Chapter 7: Unbleaching: Contemporary Issues in Curriculum Design and Instruction
About the Author
This reviewer initially did not know what to expect from the text. Does "unbleaching the curriculum" mean implementing diversity or drawing on those recipients and teachers of education to tell the full story and not the “white-washed” version? But this reviewer was awakened to the openness that this concept provides. The authors courageously give examples of recurring themes throughout history that led to the disparity between a one-sided view of historical concepts and the appearance of the unfiltered truth. The authors relay examples of how important this concept can be toward the equitable inclusion of non-bias concepts within the confines of education to enhance or bring about DEI. Should readers need a historical reflection on why understanding the past to move forward in the present is important, this is the text for them. Recommended. Advanced undergraduates through faculty.”
This book courageously presents Unbleaching as a means of protest -- a protest that inherently interrogates the ideologies of Nationalism, racism, and other systems of oppression that have historically been hallmarks of integrated schooling. In the current social, educational, and political climate there is a fervent charge to dismantle any course of study that has not already been stripped of the contributions and experiences of indigenous people, and people of color. Unbleaching the Curriculum: Enhancing Diversity, Equity, Inclusion, and Beyond in Schools and Society serves as a definitive answer and is the scaffold of a necessary "constructive program" that supports the efforts of educators through diversity, equity, and inclusion in ways that enhance culturally responsive teaching and learning.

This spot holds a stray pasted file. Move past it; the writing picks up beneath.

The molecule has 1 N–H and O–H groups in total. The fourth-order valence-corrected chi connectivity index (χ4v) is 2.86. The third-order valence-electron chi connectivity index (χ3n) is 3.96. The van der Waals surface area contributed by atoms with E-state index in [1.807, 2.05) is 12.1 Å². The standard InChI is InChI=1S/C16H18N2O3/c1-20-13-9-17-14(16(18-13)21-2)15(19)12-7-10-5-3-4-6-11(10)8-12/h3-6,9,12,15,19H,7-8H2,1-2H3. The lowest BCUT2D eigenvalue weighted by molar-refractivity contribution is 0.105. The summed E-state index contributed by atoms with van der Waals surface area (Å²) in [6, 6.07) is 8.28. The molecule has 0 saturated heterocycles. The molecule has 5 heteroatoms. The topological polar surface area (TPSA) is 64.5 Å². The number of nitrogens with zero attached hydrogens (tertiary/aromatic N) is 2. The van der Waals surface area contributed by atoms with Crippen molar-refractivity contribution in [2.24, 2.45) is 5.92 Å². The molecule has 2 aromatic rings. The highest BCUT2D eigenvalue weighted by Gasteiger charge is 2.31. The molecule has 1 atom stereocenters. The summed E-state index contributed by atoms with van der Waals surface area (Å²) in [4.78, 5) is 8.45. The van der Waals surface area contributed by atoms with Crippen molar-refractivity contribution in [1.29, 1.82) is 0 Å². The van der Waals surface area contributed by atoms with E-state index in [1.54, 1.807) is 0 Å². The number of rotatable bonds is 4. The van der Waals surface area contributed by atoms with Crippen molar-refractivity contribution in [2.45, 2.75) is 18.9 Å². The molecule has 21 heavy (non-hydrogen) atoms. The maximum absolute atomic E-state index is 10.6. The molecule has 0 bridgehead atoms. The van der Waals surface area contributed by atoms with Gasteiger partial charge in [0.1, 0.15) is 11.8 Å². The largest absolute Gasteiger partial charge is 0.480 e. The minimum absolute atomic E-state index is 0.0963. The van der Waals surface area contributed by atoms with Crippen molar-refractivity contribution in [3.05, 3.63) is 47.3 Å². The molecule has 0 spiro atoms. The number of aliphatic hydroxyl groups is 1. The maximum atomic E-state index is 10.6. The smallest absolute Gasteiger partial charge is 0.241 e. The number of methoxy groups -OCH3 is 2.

With a high level of sophistication and poise, Unbleaching the Curriculum masterfully addresses key curricular and pedagogical issues in education. This work is timely and needed as it disrupts “miseducation” and advances diversity, equity, and inclusion in schools and beyond. It shines a bright light on curricular omissions while providing a corrective framework that enhances instructional knowledge in K-12 and higher education. This book has great implications for social studies and teacher preparation, and it is a must read for educators, researchers, curriculum designers, and policy makers.
Unbleaching the Curriculum is an innovative transformation blue print for multicultural curriculum reform to “spark the genius” of all students. The authors sound an alarm about oppressive power structures in K-12 and higher education curriculum and illuminate the crippling effects on scholars’ identities when excluded from what is taught and the perils of inaction. Moreover, the authors provide an education framework using data from diverse disciplines such as history, science, anthropology, statistics, etc. to guide action. This book is an essential resource to enhance knowledge about diversity, equity, and inclusion (DEI) in schools and society.